Why read it?
If you want to see the big picture of the whole Bible, see the common thread running through all 66 books, see how much God loves you, see that Jesus was, is, and is to come (and not just in the New Testament), read 66 Love Letters by Larry Crabb.
Author Larry Crabb
And because I knew Larry Crabb wouldn’t disappoint. He’s one of my favorite authors. One reason is because he doesn’t avoid the hard questions. For example:
I can relate to what C.S. Lewis worried most about after his wife died. He didn’t worry, nor do I, that he was in much danger of ‘ceasing to believe’ in Your existence.
The real danger he faced was, as he put it, ‘of coming to believe such dreadful things’ about You. And then he added this clincher that I wish I didn’t understand: ‘The conclusion I dread is not: So there’s no God after all, but So this is what God’s really like. Deceive yourself no longer.’
~ Love Letter 32, Jonah: YIELD TO MY PLAN; I WILL NOT YIELD TO YOURS
But Crabb also doesn’t leave you hanging with the questions. At least not too long. He sometimes presses through quite laboriously. I could almost subconsiouly hear, “But wait! There’s more!” as I was reading. (But that’s also how I felt with Inside Out, a great classic by Crabb that I continue to return to, as well as Men and Women: Enjoying the Difference.)
Crabb summarizes each book of the Bible as he carries on a conversation with God. For the most part, this works. However, I’m not comfortable when authors speak for God. So as you’re reading, always keep in mind that it’s really a man speaking here, not God.
With that disclaimer noted, the book is well worth reading because of its insights into each individual “love letter.” And to top it off, Crabb writes a 66-paragraph Epilogue that summarizes all the summaries. That’s my kind of author.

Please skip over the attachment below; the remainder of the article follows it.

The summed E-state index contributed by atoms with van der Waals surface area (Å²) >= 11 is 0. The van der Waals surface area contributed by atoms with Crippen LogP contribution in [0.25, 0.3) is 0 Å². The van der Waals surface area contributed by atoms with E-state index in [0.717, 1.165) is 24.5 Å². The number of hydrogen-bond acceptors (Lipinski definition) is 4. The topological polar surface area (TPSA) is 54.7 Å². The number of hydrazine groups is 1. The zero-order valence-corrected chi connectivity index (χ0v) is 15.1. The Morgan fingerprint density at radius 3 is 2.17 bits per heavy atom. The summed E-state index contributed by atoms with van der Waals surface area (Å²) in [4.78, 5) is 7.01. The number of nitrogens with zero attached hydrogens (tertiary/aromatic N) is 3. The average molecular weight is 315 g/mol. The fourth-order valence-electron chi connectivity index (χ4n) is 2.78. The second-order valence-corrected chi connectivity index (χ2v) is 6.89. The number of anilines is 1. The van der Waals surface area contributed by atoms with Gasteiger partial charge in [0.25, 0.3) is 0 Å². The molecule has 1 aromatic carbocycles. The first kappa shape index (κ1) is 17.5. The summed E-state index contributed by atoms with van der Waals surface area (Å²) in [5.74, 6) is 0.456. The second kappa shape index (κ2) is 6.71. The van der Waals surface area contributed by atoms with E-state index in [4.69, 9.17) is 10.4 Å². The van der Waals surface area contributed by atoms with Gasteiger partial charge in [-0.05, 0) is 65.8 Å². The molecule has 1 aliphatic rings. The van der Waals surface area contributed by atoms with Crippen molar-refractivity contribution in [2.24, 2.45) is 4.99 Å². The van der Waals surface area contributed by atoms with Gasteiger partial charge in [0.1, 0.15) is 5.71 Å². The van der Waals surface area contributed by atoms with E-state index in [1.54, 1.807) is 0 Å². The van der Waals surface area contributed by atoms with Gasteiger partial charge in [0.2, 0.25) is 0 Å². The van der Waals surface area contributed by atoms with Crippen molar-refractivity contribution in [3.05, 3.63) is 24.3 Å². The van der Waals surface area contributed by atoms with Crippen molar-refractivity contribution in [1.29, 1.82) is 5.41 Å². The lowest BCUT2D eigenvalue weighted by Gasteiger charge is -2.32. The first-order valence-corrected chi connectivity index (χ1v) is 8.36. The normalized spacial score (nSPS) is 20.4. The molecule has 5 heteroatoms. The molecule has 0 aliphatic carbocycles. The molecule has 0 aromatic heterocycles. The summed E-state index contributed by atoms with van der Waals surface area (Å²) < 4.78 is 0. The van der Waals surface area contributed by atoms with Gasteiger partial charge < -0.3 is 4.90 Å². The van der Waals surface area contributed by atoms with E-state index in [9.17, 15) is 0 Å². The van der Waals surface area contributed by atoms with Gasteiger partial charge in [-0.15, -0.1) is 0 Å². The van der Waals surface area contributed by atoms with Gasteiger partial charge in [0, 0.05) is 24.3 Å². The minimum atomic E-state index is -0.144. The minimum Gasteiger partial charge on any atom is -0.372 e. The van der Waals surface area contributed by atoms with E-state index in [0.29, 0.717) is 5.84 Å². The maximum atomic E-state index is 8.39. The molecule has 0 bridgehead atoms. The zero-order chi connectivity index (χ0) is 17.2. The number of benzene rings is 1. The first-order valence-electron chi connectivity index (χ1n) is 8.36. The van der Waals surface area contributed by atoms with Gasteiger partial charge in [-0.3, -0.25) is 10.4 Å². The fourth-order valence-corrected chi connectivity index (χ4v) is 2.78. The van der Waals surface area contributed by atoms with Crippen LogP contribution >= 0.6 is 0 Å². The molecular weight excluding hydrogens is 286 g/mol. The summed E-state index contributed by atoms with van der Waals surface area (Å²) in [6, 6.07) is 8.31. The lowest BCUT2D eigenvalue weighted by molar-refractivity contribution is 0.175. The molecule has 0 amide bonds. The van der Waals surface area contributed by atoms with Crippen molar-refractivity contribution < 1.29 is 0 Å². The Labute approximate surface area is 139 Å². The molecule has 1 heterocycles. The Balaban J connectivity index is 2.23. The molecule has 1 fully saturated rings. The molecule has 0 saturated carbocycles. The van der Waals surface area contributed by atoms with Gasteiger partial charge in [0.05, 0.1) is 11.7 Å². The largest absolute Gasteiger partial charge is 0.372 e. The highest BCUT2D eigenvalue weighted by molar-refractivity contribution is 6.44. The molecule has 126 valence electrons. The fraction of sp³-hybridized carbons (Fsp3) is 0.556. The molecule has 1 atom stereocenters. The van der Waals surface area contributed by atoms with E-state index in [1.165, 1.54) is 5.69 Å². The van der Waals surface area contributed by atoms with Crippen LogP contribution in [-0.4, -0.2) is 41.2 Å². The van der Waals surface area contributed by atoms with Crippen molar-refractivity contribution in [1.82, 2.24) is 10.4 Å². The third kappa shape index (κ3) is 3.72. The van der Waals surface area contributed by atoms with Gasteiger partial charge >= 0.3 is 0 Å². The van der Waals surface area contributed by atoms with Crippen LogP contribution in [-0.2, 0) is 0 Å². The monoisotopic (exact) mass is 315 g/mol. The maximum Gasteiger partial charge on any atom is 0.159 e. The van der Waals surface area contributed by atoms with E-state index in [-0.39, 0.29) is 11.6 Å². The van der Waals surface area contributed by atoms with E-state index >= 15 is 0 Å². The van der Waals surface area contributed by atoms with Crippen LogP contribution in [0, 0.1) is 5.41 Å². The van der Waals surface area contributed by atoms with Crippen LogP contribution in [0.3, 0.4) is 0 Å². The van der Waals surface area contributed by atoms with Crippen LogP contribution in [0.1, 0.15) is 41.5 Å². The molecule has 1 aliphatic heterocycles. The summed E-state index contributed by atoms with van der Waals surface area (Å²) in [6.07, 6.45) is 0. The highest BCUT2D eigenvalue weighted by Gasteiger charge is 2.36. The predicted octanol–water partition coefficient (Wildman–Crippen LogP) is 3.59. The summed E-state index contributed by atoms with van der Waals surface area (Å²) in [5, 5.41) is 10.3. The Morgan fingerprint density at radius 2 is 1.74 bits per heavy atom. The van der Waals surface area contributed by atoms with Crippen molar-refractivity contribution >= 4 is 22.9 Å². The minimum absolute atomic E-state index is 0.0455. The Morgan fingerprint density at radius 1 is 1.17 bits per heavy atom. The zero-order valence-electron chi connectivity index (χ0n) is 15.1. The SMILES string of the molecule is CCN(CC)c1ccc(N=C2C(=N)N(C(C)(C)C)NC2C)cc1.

I read this straight through for the first reading, but for the remainder of the year, I will go back and read it one letter at a time as I reach the individual Bible book in my daily Bible reading plan. (I’ll also make use of the free Study Guide on my second reading.) This is a book I want to let soak.
(If this matters to you, it’s also a pretty book. I enjoyed the fonts. The chapter and section openings were discretely decorated. The page numbering was tastefully embellished.)
But content is king. Here are thoughts that make me pause.
* Don’t make it your goal to change bad times to good. Pray for that, of course, and do all you can to improve the world in which you live. But above all else, seek to know Me better and to represent Me well in every circumstance, no matter how you feel.
~ Love Letter 12, 2 Kings: FAILURE IS AN OPPORTUNITY, NOT A DEFEAT
* No matter what is happening to you, your worst problem is in you. And that problem is not how badly you feel, it is how poorly you love. Your failure to love Me above all else and to love others at any cost to yourself defines your unholiness.
~ Love Letter 23, Isaiah: PREPARE TO BE SLAPPED, THEN HUGGED
* Who do you know who would rather sin less than suffer less? Not many, I would guess.
~ Intro to Part 5, Hero Takes Center Stage: MATTHEW THROUGH JOHN
* You exist in my light. You don’t always walk in My light. To walk in My light requires that you pay more attention to your failure to love than to the pain you feel when others fail to love you.
~ Love Letter 62, 1 John: I WANT YOU TO KNOW THE REAL TRUTH ABOUT WHO YOU ARE
* Don’t be surprised by your failure. Be surprised, staggered by My response. Only in worship will you keep yourself in My love. Only in brokenness will you know My power to keep you from falling.
~ Love Letter 65, Jude: KEEP YOURSELF IN MY LOVE AS YOU WAIT FOR MY PARTY
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